Now that school administrators have scores from Idaho’s new statewide assessment, their job is to make use of the numbers.
And that’s complicated, for a couple of reasons. First, this newest version of the Idaho Standards Achievement Test bears little similarity to the namesake that preceded it. Second, this year’s test results were delayed, and districts didn’t get the numbers until summer break.
So in the Kimberly School District, for instance, no one’s had much of a chance to dive into the results, which generally came in ahead of state averages. The district’s leadership team is just getting back to work, and teachers aren’t back yet. Consequently, Superintendent Luke Schroeder doesn’t have any specific plans for changing curriculum or teacher training in response to the results.
“We’ll be diving into that as the year begins,” he said.
The test results are a topic of conversation at the Idaho Association of School Administrators’ annual conference in Boise this week. The message from the State Department of Education was encouraging, as it was in July, when the department first released statewide results. In the first year of the test — better known as SBAC, for the multistate Smarter Balanced Assessment Consortium that developed it — Idaho students beat projections. Roughly half of the student scores came in as proficient or better.
“We’re obviously doing something right,” Nancy Thomas-Price, the department’s comprehensive assessment coordinator, told a room full of local administrators Wednesday.
While Thomas-Price was impressed with the first-year numbers, the results were hardly uniform. Scores on the English language arts portion of the test ran higher than the math scores — a pattern replicated in districts across the state, Thomas-Price said. ELA scores improved in the upper grades while math scores dropped; 61 percent of 10th graders scored proficient or better in ELA, while only 30 percent met the benchmark in math.
While the statewide scores detail the big-picture patterns, district scores can be much more volatile. Earlier this week, Thomas-Price said she talked to an official from a smaller district, flummoxed by a 20 percent drop in one grade’s scores. In a small district, one teacher can have a big effect on scores districtwide. And as Thomas-Price notes, all teachers are adjusting to a test that is not only aligned to the new Idaho Core Standards, but moves away from a conventional multiple-choice testing format.
For Melba district Superintendent Andrew Grover, the test scores provide an important benchmark — although some results were “disheartening.” The Canyon County district met or exceeded its own 40 percent proficiency goals in ELA, but after three years of preparation for Common Core, Melba’s math scores fizzled in the upper grades. Only 18 percent of ninth- and 10th-graders scored proficient or better. “We’ll get back to work in a couple of weeks,” he said.
The challenge, though, comes in figuring out what to change as a result of this spring’s SBAC scores.
In the West Ada School District, SBAC scores beat state averages across the board, often by double-digit margins. Superintendent Linda Clark said she was “fairly pleased” with the numbers, which reflected an effort to frontload Common Core preparation, especially in math.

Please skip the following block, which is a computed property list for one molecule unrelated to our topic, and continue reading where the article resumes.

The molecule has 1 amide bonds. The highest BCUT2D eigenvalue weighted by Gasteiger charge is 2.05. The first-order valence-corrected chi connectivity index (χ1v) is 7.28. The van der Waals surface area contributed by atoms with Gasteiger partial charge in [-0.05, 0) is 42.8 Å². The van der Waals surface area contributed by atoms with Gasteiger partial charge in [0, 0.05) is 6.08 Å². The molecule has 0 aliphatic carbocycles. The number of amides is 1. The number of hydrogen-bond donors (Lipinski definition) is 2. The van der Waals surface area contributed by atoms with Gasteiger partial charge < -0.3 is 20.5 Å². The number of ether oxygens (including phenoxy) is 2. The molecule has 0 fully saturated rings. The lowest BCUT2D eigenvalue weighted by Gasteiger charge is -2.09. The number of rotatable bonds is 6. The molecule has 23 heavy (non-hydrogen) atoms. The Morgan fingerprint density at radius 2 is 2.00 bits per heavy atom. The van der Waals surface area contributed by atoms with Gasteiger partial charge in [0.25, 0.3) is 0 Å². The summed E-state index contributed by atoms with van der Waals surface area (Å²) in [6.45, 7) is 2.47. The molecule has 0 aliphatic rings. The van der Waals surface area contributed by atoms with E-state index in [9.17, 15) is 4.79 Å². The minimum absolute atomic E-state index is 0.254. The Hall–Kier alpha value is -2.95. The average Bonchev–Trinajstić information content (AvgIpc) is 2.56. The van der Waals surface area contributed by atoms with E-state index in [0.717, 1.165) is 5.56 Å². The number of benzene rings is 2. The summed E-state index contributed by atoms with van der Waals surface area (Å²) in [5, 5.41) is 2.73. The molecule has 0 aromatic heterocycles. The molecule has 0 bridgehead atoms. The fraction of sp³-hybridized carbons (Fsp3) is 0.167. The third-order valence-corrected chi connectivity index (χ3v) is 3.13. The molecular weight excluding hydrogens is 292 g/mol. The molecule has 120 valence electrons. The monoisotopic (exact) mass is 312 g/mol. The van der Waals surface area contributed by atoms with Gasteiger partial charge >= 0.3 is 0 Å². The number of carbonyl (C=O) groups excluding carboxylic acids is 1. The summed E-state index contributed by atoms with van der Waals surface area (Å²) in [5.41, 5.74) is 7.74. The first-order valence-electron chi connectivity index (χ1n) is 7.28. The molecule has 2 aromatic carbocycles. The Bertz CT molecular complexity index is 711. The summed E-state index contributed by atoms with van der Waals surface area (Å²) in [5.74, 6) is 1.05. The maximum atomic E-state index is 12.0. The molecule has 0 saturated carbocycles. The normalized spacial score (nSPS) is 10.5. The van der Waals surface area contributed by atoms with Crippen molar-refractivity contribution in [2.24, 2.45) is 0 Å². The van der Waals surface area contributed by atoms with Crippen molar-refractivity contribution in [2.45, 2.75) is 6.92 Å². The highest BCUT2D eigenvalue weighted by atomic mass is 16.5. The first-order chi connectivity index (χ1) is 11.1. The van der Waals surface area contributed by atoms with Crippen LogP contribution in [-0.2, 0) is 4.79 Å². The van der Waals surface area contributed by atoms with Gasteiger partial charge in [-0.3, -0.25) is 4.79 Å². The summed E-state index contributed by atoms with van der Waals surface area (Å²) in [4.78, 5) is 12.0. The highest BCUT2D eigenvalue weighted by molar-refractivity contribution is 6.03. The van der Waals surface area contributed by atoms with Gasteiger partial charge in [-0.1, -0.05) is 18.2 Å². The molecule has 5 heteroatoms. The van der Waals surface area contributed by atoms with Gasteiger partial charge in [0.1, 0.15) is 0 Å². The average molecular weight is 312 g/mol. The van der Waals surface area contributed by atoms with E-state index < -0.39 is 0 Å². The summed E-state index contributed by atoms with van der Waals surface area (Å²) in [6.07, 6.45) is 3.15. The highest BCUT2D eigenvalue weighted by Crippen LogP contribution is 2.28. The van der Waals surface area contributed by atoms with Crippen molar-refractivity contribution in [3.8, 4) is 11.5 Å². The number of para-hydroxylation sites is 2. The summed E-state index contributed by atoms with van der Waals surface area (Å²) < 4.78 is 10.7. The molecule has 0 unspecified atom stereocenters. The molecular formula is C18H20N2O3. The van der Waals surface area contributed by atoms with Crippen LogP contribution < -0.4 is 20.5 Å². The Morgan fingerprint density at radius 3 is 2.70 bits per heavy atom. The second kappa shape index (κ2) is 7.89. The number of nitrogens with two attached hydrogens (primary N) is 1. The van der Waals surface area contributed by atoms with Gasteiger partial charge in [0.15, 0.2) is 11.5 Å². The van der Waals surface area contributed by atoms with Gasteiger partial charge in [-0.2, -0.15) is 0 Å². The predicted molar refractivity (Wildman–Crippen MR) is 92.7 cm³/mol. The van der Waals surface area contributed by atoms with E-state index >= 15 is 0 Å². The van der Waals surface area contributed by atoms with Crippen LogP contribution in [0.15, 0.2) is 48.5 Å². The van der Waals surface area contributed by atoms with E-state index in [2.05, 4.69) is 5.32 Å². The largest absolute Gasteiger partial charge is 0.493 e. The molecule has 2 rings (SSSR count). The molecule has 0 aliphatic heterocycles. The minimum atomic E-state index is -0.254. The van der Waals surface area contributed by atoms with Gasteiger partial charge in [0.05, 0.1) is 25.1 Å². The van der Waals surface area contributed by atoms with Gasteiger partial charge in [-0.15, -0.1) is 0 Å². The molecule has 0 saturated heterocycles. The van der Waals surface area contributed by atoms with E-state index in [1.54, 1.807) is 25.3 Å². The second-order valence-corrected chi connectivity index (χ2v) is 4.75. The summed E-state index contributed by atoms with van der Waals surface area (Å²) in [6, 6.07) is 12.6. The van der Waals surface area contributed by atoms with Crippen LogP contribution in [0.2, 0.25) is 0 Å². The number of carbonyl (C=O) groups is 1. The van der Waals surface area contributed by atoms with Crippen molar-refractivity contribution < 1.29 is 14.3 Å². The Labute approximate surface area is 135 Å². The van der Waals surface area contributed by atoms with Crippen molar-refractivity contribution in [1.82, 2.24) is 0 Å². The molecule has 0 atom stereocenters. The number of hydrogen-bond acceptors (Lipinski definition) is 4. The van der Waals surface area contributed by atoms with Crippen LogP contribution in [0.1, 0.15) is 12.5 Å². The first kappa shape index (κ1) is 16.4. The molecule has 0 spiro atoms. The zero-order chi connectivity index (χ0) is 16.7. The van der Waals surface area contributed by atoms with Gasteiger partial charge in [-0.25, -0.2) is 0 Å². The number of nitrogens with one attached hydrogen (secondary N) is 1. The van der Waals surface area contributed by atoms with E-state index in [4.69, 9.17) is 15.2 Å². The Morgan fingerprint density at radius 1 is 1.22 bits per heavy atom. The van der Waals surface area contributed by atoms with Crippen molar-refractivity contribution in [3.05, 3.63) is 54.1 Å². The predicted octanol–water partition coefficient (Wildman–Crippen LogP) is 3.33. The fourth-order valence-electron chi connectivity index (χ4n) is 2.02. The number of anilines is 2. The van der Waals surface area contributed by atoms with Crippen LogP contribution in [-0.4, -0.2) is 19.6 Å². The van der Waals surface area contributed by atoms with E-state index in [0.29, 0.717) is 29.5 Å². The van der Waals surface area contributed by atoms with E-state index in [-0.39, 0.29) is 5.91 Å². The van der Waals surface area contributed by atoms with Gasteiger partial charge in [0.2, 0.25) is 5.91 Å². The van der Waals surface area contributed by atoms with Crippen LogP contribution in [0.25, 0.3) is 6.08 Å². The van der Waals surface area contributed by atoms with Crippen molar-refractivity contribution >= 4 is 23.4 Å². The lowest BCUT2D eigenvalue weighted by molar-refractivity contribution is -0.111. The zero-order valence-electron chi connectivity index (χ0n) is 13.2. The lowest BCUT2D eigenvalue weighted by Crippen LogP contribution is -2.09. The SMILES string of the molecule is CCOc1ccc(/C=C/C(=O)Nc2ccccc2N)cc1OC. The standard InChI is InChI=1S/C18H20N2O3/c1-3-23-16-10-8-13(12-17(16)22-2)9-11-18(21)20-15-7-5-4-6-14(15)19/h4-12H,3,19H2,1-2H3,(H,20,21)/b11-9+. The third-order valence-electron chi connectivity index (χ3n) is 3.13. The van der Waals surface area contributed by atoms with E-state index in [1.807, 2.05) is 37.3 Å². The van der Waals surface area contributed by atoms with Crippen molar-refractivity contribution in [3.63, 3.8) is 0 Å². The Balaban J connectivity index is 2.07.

Still, she cautions that this year’s SBAC scores represent only a one-time baseline. The most powerful test results — and the results teachers want — measure student growth. West Ada will move its Measures of Academic Progress, or MAP, test to the fall to avoid the busy spring testing window. But while MAP will provide West Ada teachers with a measure of student growth from one fall to the next, this won’t provide teachers with a yardstick for growth from the start of the academic year to the finish.
Will the SBAC fill this void?
In theory, it is supposed to. The test is supposed to include a component to measure student growth — but, said Clark, that element hasn’t been built in yet.
Whether the SBAC evolves might depend on whether the SBAC survives political and stakeholder scrutiny.
Angela Hemingway — the State Department of Education’s assessment and accountability director — told school administrators this week that she “worked very hard” to secure a three-year contract for the SBAC. The goal was to build some stability into the process.
Hemingway, who is leaving later this month to head Gov. Butch Otter’s STEM action center, knows that some superintendents want to see the three-year process through. Others, she concedes, are ready to dump the test after one year.
That first year was rocky, and provides some additional fodder for critics who were already skeptical about the test. Results were delayed, well past the May 22 end of the testing window. That has left districts scrambling to figure out how to get the results to parents — and how to apply the results in the classroom.
The first round of the SBAC reinforced some lingering concerns about the test — in particular, worries that the online assessment takes too much time and gobbles up too much computer lab access.
“Once kids finish the test, it is challenging to provide instruction,” said Chad Williams, superintendent and high school principal in the Ririe School District. “We are on a trimester schedule and have added five days to the third trimester to accommodate testing. I am not convinced the data we receive from the ISAT is worth five days of instruction from teachers.”
Take a look at the results
The State Department of Education will not release district-by-district SBAC scores until October, although districts have their results. This week, Idaho Education News asked districts and charter schools to send in their scores; you can download what we have here.
The grade-by-grade numbers reflect the percentages of students who scored proficient or better on the English language arts and math assessments. We will update this spreadsheet as more scores become available.